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How to Help Your Children Become Successful Adults

By AK, 31 July

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If you're a parent, you already know that you need to maintain a delicate balance between doing too much for your kids and doing too little. Every mom and dad do their best to strike a balance between teaching solid, valuable lessons and interfering. If you don't do enough, you risk letting your youngsters grow up without the proper amount of guidance. On the other hand, if you become overbearing and smother them with help at every juncture, children can simply become too reliant on your assistance. What's the secret? Maybe the better question is, is there a secret? Put another way is the bad news is that there is not a secret, but the good news is that there are some tried and true guidelines that have worked many people faced with the prospect of making sure sons and daughters get off to a good beginning as young adults.

During the last crucial years of their teens, when they're getting ready to head off to college, there's plenty you can do to help point your children in the right direction. You can offer to help them decide about careers, figure out which schools might be best for their goals, acquire student loans, learn how to budget, and more. After they graduate and head into the working world, it helps if you've passed on some helpful tips about home buying, retirement planning, and married life. Here are a few key details about seven essential areas in which you can guide your youngsters from childhood to adulthood.

1Finding the Right School

Consider sitting down with your child's high school counselor and having a college conference, making sure to ask plenty of questions about what scholarships and grants are open for particular colleges and majors. Use this time to also explore career choices, university acceptance rates, varying tuition levels, how to plan for a graduate degree in business or law, and anything else on your or your youngster's mind. In most cases, it's best to stay out of the final decision about which college to attend, but kids will usually ask for your opinions about different schools, majors, and thoughts about graduate school. After all, they know you've been through this process yourself and if they're mature enough, they will want to hear what you have to say.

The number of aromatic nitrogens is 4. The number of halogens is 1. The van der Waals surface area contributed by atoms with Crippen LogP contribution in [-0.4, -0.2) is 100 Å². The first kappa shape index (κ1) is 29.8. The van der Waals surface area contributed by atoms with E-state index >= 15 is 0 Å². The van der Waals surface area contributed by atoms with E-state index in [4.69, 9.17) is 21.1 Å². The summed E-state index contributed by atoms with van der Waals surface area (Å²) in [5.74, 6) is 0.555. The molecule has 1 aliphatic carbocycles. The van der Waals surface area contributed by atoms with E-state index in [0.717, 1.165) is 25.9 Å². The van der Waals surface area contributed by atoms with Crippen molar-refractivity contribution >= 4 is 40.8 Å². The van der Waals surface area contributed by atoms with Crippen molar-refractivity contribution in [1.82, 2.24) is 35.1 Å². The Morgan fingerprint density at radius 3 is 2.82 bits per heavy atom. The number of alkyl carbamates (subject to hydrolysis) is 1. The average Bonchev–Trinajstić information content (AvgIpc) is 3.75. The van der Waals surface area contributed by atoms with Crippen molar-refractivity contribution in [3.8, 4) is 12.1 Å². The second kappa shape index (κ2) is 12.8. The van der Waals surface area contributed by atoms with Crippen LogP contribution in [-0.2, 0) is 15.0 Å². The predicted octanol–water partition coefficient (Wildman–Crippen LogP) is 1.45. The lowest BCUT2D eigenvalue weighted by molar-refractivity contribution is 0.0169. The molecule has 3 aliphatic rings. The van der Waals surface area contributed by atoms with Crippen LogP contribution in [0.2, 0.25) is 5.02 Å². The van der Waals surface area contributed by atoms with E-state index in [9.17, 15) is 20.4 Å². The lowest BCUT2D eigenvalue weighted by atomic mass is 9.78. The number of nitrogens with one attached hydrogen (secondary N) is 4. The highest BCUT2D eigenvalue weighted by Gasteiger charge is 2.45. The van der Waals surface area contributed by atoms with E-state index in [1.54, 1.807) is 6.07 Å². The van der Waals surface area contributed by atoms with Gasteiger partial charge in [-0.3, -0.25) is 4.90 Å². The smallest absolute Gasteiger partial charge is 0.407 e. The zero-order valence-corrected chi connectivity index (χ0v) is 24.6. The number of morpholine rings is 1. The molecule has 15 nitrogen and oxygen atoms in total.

Finding the Right School

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2Cosigning for a Student Loan

When you agree to cosign for you son or daughter's educational loan, you aren't agreeing to make the payments for them. Instead, you are simply acting as a financial backer in situations when they would not be able to obtain the financing themselves. Most older teens don't have an established credit history and end up having difficulty when they apply on their own. When you allow the lender to use your credit rating and solid financial standing in place of your child's credit history, or lack of it, you open the doors to educational opportunities that might otherwise not be available to college-bound youth.

Cosigning for a Student Loan

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3Saving, Budgeting, and Spending

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Have a formal sit-down chat about money, speaking as an adult to a soon to be adult. Explain to your son or daughter about the importance of saving money on a regular basis, making detailed monthly and yearly budgets, and the necessity of getting a handle on spending. Even if they don't absorb all the fine points, you'll be signaling to them that you place a high value on these concepts. Sometimes, that's the most vital lesson of all.

Saving, Budgeting, and Spending

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4Health Insurance

Make sure your kids know the ins and outs of health insurance. Include a discussion about how the Affordable Care Act works and how they can avoid falling under its provisions if they wish to obtain other, better medical coverage. This is a topic that too many parents inadvertently omit when having serious discussions with young adults.

5Home Buying

You can do your children a big favor by explaining the admittedly boring subject of home buying and selling. Use your own situation as an example and make sure they understand how down payments, credit scores, job stability, and income levels fit into the equation. Using a real-life example, your own home, as a starting point can illustrate the lesson quite well.

Health Insurance

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6Marriage and Family

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This isn't the facts of life talk you had 10 years ago. It's a more advanced version that focuses on planning for children and the importance of finding a life mate. College-age kids intuitively understand a large part of this lesson but to hear you speak directly and frankly about the topic helps them see how important a solid marriage is and how it can contribute to long-term happiness.

Home Buying

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7Retirement Planning

Most older teens will roll their eyes and sigh when you introduce this topic, but it's just as essential as the other life lessons. Again, use your own situation as the template in order to make the subject resonate with them. Explain how IRAs work, why it's necessary to minimize taxes, and how to open an IRA account at a bank.

Marriage and Family

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